The Place for Patriotism

Mount Rushmore

With 4th of July festivities under way and flags and tri-colored streamers filling the air, it is a good time to consider the much-maligned virtue of patriotism. Along with many other natural affections, patriotism has been staggered by successive blows from modernism, which sees such emotions as irrational and useless, and postmodernism, which sees them as dangerous.

For sterile, scientific modernism, the idea of having particular pride in one’s country is simply absurd. After all, one’s place of birth is mere happenstance. Every nation has its merits and demerits, and comparison between our own country and the rest of the world will never be entirely complementary. As Virginia Woolf wrote grimly of her own land, those tempted to an irrational local enthusiasm should “compare English painting with French painting; English music with German music; English literature with Greek literature… When all these comparisons have been faithfully made by the use of reason, the outsider will find herself in possession of very good reasons for her indifference.”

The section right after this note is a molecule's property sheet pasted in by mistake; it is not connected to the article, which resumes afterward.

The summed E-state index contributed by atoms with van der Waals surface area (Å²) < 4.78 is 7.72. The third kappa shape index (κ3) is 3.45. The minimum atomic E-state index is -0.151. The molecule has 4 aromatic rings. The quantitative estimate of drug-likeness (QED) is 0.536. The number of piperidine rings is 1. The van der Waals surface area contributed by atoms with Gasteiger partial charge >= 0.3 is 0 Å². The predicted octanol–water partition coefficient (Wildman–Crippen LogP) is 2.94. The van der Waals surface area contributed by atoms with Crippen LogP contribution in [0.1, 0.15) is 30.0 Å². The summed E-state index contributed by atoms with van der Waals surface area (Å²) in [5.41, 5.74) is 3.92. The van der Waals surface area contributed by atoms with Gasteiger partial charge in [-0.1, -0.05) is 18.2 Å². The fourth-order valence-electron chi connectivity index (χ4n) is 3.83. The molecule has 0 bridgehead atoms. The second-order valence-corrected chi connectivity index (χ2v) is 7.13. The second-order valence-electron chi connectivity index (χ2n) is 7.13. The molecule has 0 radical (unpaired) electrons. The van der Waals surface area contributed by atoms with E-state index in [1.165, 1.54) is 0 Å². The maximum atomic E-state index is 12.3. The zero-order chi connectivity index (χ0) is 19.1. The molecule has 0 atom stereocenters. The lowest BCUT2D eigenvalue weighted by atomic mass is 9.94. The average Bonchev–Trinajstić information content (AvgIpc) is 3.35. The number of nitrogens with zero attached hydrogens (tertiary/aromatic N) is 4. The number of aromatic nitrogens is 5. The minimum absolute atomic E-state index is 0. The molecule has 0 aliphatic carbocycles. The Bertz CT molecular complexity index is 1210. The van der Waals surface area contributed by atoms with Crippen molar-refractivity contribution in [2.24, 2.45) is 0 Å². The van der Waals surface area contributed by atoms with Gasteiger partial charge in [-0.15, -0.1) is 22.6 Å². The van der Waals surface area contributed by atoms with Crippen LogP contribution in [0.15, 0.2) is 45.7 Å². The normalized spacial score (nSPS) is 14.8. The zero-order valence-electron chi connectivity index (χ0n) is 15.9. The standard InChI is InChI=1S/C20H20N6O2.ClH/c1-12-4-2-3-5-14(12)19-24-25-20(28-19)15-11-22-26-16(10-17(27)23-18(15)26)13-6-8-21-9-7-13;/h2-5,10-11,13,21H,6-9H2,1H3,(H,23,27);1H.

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Reasons for Hope, Part 3: About America

American flag

So far, my “Reasons for Hope” series has taken a narrow perspective, considering God’s promises of sanctification for individual believers, and then a big-picture one, considering God’s promises for the future. In this final article, I’m going to finish up in the middle, with a look at reasons for hope about our country and our place in it.

While patriotism should never shoulder aside the priorities of our faith, we still ought to care deeply about the state of our country. “Love your neighbor” naturally leads to an interest in our society and government, and in fact Paul instructed Timothy to pray for “kings and all who are in high positions, that we may lead a peaceful and quiet life, godly and dignified in every way” (1 Tim 2:2). In the Old Testament, God told his exiled people, “Seek the welfare of the city where I have sent you into exile, and pray to the Lord on its behalf, for in its welfare you will find your welfare” (Jer 29:7). God put us in a particular place at a particular time for a particular reason, so we have a degree of responsibility for “the welfare of our city” and ought to pray and act and feel accordingly.

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